After you got out of Washington, heading toward Baltimore, it got prettier and prettier as it got hillier and hillier. Thinking back, Maryland looked more like a classic slice of English countryside than a classic slice of English countryside actually looks today. It was horsy country, and nearly every big holding had literally miles of white rail fences, with neat paddocks and immaculate barns and outhouses….Maryland was one of our very earliest "civilized" states, I suppose, and the Englishmen who followed the Calverts had plenty of time—and not too many angry Injuns—to make it into a graceful replica of what they remembered back home in England.
—Robert Ruark, The Old Man and the Boy
Ruark's observation about the English nature of the Maryland countryside holds especially true for the Green Spring, Worthington, and Western Run Valleys of northern Baltimore County. This is fox country. Here, on Butler Road (part of the Horses and Hounds Scenic Byway) near Glyndon, Maryland, is the lovely St. John's Episcopal Church. Or, to give it its full name, St. John's Church in the Valley, Western Run Parish.
[Sundial on the stone wall surrounding the grounds.]
The parish was founded in 1800, having previously been part of St. Thomas' Parish just to the south at Garrison. Initially, services were held in a schoolhouse, but a church was begun in 1816 and consecrated in 1818. On Christmas Day in 1867, fire came to the St. John's campus: the stone rectory, built in 1842, was untouched, but the church itself burned to the ground; only the steeple bell and the cornerstone were salvaged. Undaunted, the rector made plans to rebuild; the cornerstone was re-laid in 1869 and the new church, a stone building in Gothic-revival style with a hundred-foot spire, was completed the following year.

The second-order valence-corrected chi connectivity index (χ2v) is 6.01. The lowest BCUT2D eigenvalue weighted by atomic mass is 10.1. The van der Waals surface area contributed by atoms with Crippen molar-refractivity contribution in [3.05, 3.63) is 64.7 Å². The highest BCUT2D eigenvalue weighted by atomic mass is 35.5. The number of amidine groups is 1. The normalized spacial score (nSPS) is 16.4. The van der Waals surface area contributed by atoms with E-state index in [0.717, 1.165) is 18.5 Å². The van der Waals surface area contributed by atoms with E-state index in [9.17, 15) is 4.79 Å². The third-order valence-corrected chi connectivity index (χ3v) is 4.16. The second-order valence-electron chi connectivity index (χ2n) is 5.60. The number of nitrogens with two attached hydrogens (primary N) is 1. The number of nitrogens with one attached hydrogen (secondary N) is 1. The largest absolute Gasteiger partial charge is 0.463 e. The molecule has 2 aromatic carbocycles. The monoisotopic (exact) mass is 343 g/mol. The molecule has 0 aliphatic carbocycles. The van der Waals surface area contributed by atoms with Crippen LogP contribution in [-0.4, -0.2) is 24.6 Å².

[Pretty as only the Anglicans build 'em.]
"Since the church’s resurrection in 1869", according to a parish history, "the membership count and activity within its walls has swung from vibrant to moribund and back several times." The account goes on to say:
…by the turn of the century the number of registered communicants had dropped to 15, and by 1915 the church had, in effect, ceased to function. Shortly thereafter, however, it was brought back to life by the unlikely influence of the Greenspring Hunt Club which moved its base of operations to Glyndon, Maryland, close by the church grounds, in an effort to find more hospitable territory for its cross-country chases. Hunters and horsemen followed, revitalizing the countryside and the church parish simultaneously.
For many years, St. John's has held a Blessing of the Hounds after services on Thanksgiving morning. The Green Spring Valley Hounds (organised 1892) assemble in a field across Butler Road to receive a blessing of the foxhounds as well as the horses and riders, all congregants praying for a safe and successful hunt. As noted in a church bulletin, members of the hunt are still active at St. John's as well as active in preserving open land in Baltimore County—one reason this area has been able to retain its rural character despite its proximity to a major city and the resulting development pressures.
[Sorry, the animals have to stay out here.]
When I'm able to travel the week of Thanksgiving, it's usually to the North American Falconers' Association field meet, so it may be quite some time before I attend the Blessing of the Hounds at St. John's. But I'll try to remember to send a prayer, pagan though it may be, for the welfare of the hunt and their quarry. Long may the chase continue.
[Carved into a timber on the churchyard's front gate: "Enter into His gates with thanksgiving."]